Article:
Boris Johnson was able to ‘get Brexit done’ and his number one priority was his much-talked about levelling up agenda. 

The policy was designed to show the new Red Wall voters that he – and the Tories – were serious about tackling regional inequality in the country. 

When coronavirus struck it was hard to keep up with the pace of life, but it is now back on track. 

Earlier this month at the Conservative Party conference, the Prime Minister declared the UK to be ‘not only one of the most imbalanced in the developed world, it is also one of the most centralised – and those two defects are obviously connected’. 

He said the UK was lopsided, announcing a ‘levelling-up premium’ worth up to £3,000 to encourage science and maths teachers to head to different areas of the country. 

Then came Rishi Sunak, the Chancellor, who said Wednesday that levelling up was all about’restoring people’s pride in their homes’ and adding that it would improve the infrastructure of everyday living’ across the UK. 

‘Levelling Up’ is also about protecting our unique culture or heritage. He said, “The British Museum and Tate Liverpool, the York Railway Museum.” 

He also unveiled the first winners from the Levelling Up Fund, a £4.8billion spending pot that was announced in March’s Budget. 

So far £1.7billion has been dished out to more than 100 infrastructure projects across the UK. 

They will be completed in the next four years. 

The North West and North East were the largest recipients, followed by Yorkshire and Humber and the Midlands and Scotland. London and the East of England received the least. 

The projects vary in scale and size and although the fund was primarily designed for schemes costing up to £20m, some exceptions were made.

A new South Derby ‘growth zone’ and an upgrade to ferries to the Isles of Scilly both received nearly £50m from the fund. 

Other successful bids included the reopening in County Durham of the oldest suspension bridge, the redevelopment in Leicester of Leicester train station, and the Mersey Ferry service in Woodside. 

In Scotland the stunning Inverness Castle will get a facelift, while £39m will be invested in transport links in Renfrewshire and £24m will be spent on improving the B714 road in North Ayrshire. 

The Pontcysyllte Aqueduct in Wales and the Canal World Heritage Site are to be revitalized.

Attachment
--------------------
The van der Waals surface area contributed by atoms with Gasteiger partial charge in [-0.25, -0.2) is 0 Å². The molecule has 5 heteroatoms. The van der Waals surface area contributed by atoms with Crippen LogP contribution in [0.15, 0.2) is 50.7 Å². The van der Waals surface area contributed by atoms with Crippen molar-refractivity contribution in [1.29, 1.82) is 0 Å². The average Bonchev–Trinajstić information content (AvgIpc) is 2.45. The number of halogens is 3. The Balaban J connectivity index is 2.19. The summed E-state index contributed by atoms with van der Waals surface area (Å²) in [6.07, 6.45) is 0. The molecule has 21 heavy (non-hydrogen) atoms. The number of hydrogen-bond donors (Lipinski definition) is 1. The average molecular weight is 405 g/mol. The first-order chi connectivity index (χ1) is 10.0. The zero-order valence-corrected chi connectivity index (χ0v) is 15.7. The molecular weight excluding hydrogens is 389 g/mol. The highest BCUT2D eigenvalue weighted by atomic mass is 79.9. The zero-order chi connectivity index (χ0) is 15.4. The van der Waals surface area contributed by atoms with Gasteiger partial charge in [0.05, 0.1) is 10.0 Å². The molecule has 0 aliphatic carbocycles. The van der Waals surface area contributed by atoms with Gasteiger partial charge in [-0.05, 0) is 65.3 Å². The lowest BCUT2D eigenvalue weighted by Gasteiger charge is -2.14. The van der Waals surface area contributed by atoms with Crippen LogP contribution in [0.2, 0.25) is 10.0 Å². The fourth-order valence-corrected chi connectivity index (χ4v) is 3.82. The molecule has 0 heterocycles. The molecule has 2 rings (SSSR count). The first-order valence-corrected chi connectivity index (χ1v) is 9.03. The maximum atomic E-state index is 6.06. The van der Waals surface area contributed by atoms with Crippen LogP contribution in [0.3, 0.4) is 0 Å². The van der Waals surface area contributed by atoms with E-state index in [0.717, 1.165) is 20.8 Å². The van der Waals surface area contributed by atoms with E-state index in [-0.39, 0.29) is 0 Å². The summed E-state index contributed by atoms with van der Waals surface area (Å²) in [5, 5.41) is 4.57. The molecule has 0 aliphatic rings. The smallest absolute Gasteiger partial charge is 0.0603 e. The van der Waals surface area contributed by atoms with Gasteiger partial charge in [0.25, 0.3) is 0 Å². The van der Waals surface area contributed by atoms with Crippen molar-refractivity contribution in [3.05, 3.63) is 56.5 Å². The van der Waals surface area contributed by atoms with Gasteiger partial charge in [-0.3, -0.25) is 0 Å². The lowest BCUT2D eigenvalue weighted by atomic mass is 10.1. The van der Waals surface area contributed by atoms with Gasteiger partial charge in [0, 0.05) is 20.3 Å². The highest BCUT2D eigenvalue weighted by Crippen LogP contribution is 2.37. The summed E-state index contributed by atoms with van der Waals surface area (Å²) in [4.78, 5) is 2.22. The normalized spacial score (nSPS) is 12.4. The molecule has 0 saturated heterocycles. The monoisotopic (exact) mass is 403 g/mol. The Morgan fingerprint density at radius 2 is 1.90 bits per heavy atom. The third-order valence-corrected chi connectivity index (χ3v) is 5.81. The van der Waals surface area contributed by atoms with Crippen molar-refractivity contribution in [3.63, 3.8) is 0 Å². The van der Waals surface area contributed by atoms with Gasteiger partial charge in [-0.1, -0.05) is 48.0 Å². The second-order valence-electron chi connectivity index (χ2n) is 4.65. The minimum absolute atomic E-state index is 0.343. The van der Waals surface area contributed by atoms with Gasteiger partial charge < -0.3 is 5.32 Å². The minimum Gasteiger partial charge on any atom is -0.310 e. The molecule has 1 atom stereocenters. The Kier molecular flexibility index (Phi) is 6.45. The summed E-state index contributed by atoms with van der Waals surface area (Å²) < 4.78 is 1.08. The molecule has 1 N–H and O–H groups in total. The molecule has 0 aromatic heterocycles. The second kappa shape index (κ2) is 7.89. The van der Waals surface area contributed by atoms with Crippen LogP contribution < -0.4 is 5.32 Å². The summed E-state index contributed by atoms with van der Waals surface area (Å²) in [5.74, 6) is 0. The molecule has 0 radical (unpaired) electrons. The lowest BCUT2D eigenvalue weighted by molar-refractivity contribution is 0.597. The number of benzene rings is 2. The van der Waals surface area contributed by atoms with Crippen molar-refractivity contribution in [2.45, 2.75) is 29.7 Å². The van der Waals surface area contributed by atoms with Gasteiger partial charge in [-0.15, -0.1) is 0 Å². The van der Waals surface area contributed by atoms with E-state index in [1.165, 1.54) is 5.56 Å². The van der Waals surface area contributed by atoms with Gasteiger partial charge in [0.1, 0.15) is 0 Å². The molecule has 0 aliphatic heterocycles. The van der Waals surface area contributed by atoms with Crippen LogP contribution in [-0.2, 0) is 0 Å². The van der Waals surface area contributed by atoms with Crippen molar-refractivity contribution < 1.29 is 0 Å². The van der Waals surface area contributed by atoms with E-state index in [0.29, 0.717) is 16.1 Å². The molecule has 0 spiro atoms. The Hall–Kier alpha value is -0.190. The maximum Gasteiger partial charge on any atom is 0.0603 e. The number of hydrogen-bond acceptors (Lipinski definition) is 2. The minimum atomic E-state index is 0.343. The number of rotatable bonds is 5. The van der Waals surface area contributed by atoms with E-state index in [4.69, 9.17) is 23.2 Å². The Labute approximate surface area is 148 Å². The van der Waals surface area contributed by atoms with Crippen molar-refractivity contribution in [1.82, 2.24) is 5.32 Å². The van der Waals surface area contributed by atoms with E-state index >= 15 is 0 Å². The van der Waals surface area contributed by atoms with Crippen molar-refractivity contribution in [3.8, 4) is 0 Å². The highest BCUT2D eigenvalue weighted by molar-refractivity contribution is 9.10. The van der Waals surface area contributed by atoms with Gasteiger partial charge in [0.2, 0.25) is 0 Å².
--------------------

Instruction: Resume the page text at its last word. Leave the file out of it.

Three projects will be undertaken in Stoke alone. 

They include two large housing projects that will create 450 homes in City Centre and regenerate The Goods Yard site.

Sunak remarked that some funds were going towards local authorities and constituencies represented Labour MPs. He added: “We are so committed at levelling up, we’re even levelling down the Opposition front bench.” 

Lee Anderson, MP from Ashfield and a Red Wall Tory said that it was long overdue. These are traditionally Labour constituencies that are receiving investment from The Tories. 

‘The industrial heartland is gone and these areas have struggled – we need better jobs, health and education.’ 

Anderson added that the Tories have also shown their commitment to the North with huge transport projects like the Northern Powerhouse Rail project, HS2 and the Teesside Freeport. Stephen Church, partner at EY, a professional services network, stated that the Government had pledged to take real action on the levelling up agenda through the Budget and Spending Review. We welcome the £4.8billion Levelling Up Fund, which has identified the first 105 places to receive funding for local transport. 

‘This is crucial in order to help level up the economy, as the UK strives to tackle entrenched regional inequalities and close the skills gap.’ 

However, the levelling-up agenda has caused divisions, especially among Tory MPs who feel that the Conservative Party is pandering to its new voter base in North and the Midlands. 

London received just £65m in funding for six projects, despite being home to some of the poorest parts of Europe. 

Whitechapel Road in east London will receive £9m, while a music centre will be upgraded in southwest London. 

According to the Centre for London thinktank, capital received the lowest per capita investment of any part in the UK. 

Whereas Wales received £38 per head from the fund, London received just £7.22. 

Bob Neill MP for Bromley & Chislehurst says that the ‘levelling up’ of London and the South of England is a genuine fear that contributed to the Tories’ heavy defeat at the Chesham & Amersham by-elections in June. 

He stated that the election showed that the Tories could not take traditional Tory areas or voters for granted. Parts of London must be levelled up, and this should not be done on a geographical basis. I can see why it is being done – after the last election the Tories have to try and retain those votes in traditional industrial Labour areas.’

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